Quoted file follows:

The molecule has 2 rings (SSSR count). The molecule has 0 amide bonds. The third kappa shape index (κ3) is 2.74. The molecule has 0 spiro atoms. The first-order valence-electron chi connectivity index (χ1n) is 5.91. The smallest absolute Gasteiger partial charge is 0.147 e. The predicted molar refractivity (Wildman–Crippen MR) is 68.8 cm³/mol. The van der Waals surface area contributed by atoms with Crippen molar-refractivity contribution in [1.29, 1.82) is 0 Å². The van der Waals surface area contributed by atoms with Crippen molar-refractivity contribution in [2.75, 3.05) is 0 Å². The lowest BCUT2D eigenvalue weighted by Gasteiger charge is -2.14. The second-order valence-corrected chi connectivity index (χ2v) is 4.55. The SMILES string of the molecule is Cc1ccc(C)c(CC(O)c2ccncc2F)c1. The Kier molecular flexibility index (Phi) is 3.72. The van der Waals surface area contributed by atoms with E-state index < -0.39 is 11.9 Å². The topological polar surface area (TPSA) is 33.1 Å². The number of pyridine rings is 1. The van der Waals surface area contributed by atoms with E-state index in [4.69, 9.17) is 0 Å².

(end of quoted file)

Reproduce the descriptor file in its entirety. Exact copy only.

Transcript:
The molecule has 2 rings (SSSR count). The molecule has 0 amide bonds. The third kappa shape index (κ3) is 2.74. The molecule has 0 spiro atoms. The first-order valence-electron chi connectivity index (χ1n) is 5.91. The smallest absolute Gasteiger partial charge is 0.147 e. The predicted molar refractivity (Wildman–Crippen MR) is 68.8 cm³/mol. The van der Waals surface area contributed by atoms with Crippen molar-refractivity contribution in [1.29, 1.82) is 0 Å². The van der Waals surface area contributed by atoms with Crippen molar-refractivity contribution in [2.75, 3.05) is 0 Å². The lowest BCUT2D eigenvalue weighted by Gasteiger charge is -2.14. The second-order valence-corrected chi connectivity index (χ2v) is 4.55. The SMILES string of the molecule is Cc1ccc(C)c(CC(O)c2ccncc2F)c1. The Kier molecular flexibility index (Phi) is 3.72. The van der Waals surface area contributed by atoms with E-state index < -0.39 is 11.9 Å². The topological polar surface area (TPSA) is 33.1 Å². The number of pyridine rings is 1. The van der Waals surface area contributed by atoms with E-state index in [4.69, 9.17) is 0 Å².